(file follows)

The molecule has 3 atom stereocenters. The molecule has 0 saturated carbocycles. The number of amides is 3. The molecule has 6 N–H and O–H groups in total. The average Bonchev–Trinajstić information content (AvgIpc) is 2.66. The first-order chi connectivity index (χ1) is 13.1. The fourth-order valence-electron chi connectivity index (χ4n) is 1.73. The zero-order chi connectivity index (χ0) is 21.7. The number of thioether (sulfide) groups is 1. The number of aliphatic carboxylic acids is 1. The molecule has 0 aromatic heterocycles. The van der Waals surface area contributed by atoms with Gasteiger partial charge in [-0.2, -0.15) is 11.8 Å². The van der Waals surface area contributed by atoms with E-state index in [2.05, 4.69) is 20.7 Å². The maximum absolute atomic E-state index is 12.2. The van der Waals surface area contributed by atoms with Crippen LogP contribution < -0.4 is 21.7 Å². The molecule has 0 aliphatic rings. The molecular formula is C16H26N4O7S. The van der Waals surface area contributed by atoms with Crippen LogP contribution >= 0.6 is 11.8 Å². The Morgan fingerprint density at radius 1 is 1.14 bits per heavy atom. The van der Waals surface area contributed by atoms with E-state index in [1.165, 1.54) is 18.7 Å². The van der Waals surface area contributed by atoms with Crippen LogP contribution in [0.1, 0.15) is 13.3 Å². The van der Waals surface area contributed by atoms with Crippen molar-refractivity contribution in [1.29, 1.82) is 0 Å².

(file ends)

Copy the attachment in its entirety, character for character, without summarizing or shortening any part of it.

The molecule has 3 atom stereocenters. The molecule has 0 saturated carbocycles. The number of amides is 3. The molecule has 6 N–H and O–H groups in total. The average Bonchev–Trinajstić information content (AvgIpc) is 2.66. The first-order chi connectivity index (χ1) is 13.1. The fourth-order valence-electron chi connectivity index (χ4n) is 1.73. The zero-order chi connectivity index (χ0) is 21.7. The number of thioether (sulfide) groups is 1. The number of aliphatic carboxylic acids is 1. The molecule has 0 aromatic heterocycles. The van der Waals surface area contributed by atoms with Gasteiger partial charge in [-0.2, -0.15) is 11.8 Å². The van der Waals surface area contributed by atoms with E-state index in [2.05, 4.69) is 20.7 Å². The maximum absolute atomic E-state index is 12.2. The van der Waals surface area contributed by atoms with Crippen LogP contribution < -0.4 is 21.7 Å². The molecule has 0 aliphatic rings. The molecular formula is C16H26N4O7S. The van der Waals surface area contributed by atoms with Crippen LogP contribution >= 0.6 is 11.8 Å². The Morgan fingerprint density at radius 1 is 1.14 bits per heavy atom. The van der Waals surface area contributed by atoms with E-state index in [1.165, 1.54) is 18.7 Å². The van der Waals surface area contributed by atoms with Crippen LogP contribution in [0.1, 0.15) is 13.3 Å². The van der Waals surface area contributed by atoms with Crippen molar-refractivity contribution in [1.29, 1.82) is 0 Å².